low-alcohol beers

In my glass: Low alcohol beer and a scientific experiment

AS I write I have five glasses of low alcohol beer next to me and a packet of salted crisps. This is one of my scientific experiments which would not bear the scrutiny of a Nobel judging panel.
I can’t /won’t give up alcohol for the month; the least I can do is try and reduce my alcohol levels. I sent my beloved on a shopping trip while I did the ironing (that last bit is as rare as hen’s teeth; as rare as me drinking low alcohol beer out of choice).
The result? Five samples of beer – all 2.8% abv or under, cholow-alcohol beerssen randomly from nearby stores: Tesco, Aldi, Lidl, the Co-op and Asda. (Some beers are sold in several stores; I quote the price we paid and equivalent by litre.)
Aldi: Brasserie Biere Blonde Lager, £1.99 a pack for eight 250ml “stubbie” bottles (2.6% abv, 99p per litre)
Asda: Labatt Blue, £2.50 for four 440ml cans; (2.8% abv, £1.42 per litre)
Lidl: Nobelaner Pilsner £2.49 for 10 250ml bottles, (2.6% abv, £1 per litre)
Tesco: Becks Premier Light, £4 for six 355ml bottles (2.3% abv, £1.88 per litre)
The Co-op: Carlsberg Citrus £2 for four 275ml bottles (2.8% abv, £1.80 per litre)

I glugged a good burst of all the beers into glasses. Aldi’s Blonde still had a thin foam 15 minutes later, which reinvigorated with a swish. Becks Light was the quickest to lose its hold on a thin white hat and the swirl test had as much impact as Agadoo on the classical music charts. Following the Blonde in staying power was the Nobelaner, then the Labatts and the Carlsberg Citrus.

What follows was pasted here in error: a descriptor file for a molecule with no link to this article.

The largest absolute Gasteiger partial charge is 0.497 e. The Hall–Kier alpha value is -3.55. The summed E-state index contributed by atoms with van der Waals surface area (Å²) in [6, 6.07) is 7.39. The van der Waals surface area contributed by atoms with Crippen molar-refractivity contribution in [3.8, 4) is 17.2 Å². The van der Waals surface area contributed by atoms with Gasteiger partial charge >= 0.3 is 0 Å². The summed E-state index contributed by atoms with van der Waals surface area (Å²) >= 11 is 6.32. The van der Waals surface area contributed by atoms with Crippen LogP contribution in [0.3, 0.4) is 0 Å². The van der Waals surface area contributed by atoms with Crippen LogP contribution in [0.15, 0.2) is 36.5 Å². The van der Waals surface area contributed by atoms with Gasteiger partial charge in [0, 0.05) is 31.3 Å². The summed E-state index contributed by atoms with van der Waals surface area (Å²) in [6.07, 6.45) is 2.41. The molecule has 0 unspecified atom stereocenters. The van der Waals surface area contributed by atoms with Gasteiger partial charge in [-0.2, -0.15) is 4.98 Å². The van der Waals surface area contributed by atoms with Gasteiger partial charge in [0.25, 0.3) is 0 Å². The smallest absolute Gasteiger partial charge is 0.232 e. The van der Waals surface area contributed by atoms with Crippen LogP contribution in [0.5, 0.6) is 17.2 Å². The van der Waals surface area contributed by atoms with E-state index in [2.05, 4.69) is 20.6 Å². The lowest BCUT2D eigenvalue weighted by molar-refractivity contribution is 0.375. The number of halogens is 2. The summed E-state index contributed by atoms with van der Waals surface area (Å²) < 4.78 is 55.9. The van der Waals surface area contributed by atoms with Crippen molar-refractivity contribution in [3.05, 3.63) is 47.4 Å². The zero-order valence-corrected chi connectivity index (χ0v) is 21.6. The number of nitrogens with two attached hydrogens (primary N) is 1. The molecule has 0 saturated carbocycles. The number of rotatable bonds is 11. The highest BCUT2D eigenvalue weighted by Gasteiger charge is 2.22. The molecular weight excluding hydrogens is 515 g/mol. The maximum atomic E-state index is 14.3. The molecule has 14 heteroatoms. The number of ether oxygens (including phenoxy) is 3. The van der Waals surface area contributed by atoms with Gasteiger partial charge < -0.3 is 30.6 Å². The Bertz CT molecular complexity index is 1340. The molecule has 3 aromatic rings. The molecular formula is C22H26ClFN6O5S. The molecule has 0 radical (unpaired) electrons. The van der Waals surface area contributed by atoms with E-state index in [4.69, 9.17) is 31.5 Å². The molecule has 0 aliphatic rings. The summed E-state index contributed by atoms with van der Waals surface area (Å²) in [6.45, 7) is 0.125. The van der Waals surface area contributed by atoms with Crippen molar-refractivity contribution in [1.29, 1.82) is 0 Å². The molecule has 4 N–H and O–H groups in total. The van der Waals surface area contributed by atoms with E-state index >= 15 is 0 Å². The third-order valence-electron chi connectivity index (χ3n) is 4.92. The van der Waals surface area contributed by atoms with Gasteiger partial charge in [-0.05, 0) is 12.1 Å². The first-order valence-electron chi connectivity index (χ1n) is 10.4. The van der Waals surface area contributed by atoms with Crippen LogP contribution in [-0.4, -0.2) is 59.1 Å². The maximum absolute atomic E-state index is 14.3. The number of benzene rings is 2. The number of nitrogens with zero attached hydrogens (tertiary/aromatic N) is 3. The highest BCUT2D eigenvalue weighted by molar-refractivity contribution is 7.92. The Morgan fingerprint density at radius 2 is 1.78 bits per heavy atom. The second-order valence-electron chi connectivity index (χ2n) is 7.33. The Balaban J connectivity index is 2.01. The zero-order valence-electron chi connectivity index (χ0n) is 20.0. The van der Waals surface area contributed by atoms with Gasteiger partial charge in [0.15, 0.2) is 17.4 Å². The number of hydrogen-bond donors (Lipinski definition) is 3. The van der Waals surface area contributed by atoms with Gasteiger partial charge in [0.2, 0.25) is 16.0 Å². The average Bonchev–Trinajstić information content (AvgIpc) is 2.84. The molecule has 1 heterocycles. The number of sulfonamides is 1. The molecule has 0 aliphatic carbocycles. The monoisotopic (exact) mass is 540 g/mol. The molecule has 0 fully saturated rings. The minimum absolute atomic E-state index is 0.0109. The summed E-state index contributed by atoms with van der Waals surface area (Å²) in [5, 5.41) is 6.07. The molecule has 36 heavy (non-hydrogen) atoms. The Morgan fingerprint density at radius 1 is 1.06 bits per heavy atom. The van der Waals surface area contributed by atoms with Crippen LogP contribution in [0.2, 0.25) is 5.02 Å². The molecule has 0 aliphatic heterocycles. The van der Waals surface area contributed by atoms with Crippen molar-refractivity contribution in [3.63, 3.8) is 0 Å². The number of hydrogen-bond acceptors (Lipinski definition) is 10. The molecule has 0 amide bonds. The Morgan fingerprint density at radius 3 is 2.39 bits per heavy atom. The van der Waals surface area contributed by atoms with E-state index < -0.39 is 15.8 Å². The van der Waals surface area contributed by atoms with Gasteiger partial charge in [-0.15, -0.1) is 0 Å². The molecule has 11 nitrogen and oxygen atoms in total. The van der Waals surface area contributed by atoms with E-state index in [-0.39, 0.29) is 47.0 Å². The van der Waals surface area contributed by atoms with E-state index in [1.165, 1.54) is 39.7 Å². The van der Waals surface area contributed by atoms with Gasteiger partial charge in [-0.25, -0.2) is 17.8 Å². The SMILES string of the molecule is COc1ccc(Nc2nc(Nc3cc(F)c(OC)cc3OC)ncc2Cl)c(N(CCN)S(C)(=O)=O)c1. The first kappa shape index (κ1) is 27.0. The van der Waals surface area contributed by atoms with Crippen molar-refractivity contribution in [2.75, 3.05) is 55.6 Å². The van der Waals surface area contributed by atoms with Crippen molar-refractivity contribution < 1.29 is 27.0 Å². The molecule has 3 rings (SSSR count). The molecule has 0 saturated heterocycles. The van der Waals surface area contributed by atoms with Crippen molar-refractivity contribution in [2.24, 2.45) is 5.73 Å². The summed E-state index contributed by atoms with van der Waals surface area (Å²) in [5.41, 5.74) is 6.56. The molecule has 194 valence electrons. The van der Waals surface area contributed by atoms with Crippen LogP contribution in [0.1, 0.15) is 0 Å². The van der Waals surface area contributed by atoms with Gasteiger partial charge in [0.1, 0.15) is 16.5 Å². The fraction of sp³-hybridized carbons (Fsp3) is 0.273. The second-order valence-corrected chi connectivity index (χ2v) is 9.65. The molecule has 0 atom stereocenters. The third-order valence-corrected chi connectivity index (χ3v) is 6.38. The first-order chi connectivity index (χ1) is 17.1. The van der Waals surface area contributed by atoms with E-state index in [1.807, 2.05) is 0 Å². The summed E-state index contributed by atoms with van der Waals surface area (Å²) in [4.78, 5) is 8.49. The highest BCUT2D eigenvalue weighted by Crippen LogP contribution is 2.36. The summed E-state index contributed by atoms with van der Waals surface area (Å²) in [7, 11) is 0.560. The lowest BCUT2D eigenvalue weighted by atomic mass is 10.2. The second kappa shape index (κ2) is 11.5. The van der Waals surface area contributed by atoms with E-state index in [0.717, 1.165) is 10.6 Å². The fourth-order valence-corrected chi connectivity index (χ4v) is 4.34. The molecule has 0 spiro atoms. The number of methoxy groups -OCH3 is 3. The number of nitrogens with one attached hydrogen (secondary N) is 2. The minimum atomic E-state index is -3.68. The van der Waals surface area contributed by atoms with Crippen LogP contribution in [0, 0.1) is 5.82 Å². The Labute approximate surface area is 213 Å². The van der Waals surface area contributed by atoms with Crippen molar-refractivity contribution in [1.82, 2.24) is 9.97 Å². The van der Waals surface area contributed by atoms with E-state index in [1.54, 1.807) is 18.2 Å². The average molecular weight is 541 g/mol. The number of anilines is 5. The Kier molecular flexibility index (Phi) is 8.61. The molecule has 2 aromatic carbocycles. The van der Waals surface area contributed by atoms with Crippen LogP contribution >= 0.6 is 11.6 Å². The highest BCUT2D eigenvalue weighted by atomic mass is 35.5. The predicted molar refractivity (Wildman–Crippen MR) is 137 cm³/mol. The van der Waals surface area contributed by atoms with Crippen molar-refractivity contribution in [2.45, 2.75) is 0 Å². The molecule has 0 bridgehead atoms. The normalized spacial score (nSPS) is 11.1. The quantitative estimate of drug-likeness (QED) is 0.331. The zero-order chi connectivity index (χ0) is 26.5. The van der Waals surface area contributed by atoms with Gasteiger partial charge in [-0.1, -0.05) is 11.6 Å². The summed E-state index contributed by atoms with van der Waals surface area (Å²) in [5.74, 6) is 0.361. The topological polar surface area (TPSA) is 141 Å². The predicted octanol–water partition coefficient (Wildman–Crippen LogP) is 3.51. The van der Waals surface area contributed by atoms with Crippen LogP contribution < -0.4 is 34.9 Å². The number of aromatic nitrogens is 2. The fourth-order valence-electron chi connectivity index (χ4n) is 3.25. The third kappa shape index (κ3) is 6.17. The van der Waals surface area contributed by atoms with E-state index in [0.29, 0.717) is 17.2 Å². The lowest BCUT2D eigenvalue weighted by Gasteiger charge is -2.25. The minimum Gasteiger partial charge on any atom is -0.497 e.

Brasserie Biere Blonde: Light golden colour, sweet malt on the nose, and to taste, slightly thin but a malt character. In-the-mouth fizz faded quickly. Despite winning the froth test, we say for “blonde” you should read “bland”.
Labatt Blue: My better half thought it had a “wonderful” aroma with a slight sweetness to taste and a hint of bitterness. It reminded me of a wet tin can. With ready salted crisps… well, everything improves with crisps don’t you think?
Nobelaner Pilsner: He says: Clean malt in taste, with fresh malt and a light bitter finish. I say: I could actually drink quite a lot of this. With a good chill, the bitter finish is fairly long-lasting and refreshing, none of the ‘wet metal’ of the Labatt.
Becks: He says: The Becks delivers a decent taste, not quite like drinking a proper pint though. The first sip is very crisp and the beer has a distinct bite to it compared to the Blonde which feels like drinking water. As you drink the beer it is refreshing and you soon forget it is low alcohol. I say: I agree. The best of the bunch. Perfect with a handful of ready beckssalted.
Carlsberg Citrus: I say: imagine weak lager shandy with a sliced lime in it. Sweet and lemonadey (even though it is lime. It’s a citrus thing.) Of all the drinks, it was the one which kept the in-the-mouth fizz the longest. He said he wouldn’t even consider tasting it.


He says: 1) Becks 2) Labatts 3) Nobelaner 4) Blonde 5 ) Carlsberg.
I say: 1) Becks 2) Nobelaner 3) Blonde 4) Carlsberg 5) Labatts.
These drinks were more palatable than I expected (when chilled). But that’s what two weeks of over-indulgence does.

This column first appeared in the saturday magazine January 11 2014
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Huddersfield Examiner –   The Chronicle, Newcastle
Teesside Evening Gazette – Birmingham  Mail – Coventry Telegraph